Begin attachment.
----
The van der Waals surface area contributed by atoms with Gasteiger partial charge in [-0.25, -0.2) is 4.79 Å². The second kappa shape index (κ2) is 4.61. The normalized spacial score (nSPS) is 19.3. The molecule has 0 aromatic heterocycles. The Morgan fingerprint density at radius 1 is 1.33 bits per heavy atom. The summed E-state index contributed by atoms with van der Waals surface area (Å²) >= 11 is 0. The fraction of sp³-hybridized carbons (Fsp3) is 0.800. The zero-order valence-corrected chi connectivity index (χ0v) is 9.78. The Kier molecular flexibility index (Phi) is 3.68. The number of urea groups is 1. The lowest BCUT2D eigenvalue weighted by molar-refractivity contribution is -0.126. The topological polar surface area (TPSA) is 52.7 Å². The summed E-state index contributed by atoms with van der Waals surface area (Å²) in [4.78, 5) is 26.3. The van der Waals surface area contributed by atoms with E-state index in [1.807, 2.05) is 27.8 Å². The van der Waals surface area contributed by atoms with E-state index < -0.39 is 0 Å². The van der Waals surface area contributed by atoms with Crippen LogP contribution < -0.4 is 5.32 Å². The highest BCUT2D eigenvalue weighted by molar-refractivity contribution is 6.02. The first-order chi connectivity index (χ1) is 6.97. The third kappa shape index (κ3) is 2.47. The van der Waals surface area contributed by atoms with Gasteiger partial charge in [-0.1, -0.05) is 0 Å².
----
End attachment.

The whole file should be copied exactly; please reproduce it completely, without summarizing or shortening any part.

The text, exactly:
The van der Waals surface area contributed by atoms with Gasteiger partial charge in [-0.25, -0.2) is 4.79 Å². The second kappa shape index (κ2) is 4.61. The normalized spacial score (nSPS) is 19.3. The molecule has 0 aromatic heterocycles. The Morgan fingerprint density at radius 1 is 1.33 bits per heavy atom. The summed E-state index contributed by atoms with van der Waals surface area (Å²) >= 11 is 0. The fraction of sp³-hybridized carbons (Fsp3) is 0.800. The zero-order valence-corrected chi connectivity index (χ0v) is 9.78. The Kier molecular flexibility index (Phi) is 3.68. The number of urea groups is 1. The lowest BCUT2D eigenvalue weighted by molar-refractivity contribution is -0.126. The topological polar surface area (TPSA) is 52.7 Å². The summed E-state index contributed by atoms with van der Waals surface area (Å²) in [4.78, 5) is 26.3. The van der Waals surface area contributed by atoms with E-state index in [1.807, 2.05) is 27.8 Å². The van der Waals surface area contributed by atoms with E-state index < -0.39 is 0 Å². The van der Waals surface area contributed by atoms with Crippen LogP contribution < -0.4 is 5.32 Å². The highest BCUT2D eigenvalue weighted by molar-refractivity contribution is 6.02. The first-order chi connectivity index (χ1) is 6.97. The third kappa shape index (κ3) is 2.47. The van der Waals surface area contributed by atoms with Gasteiger partial charge in [-0.1, -0.05) is 0 Å².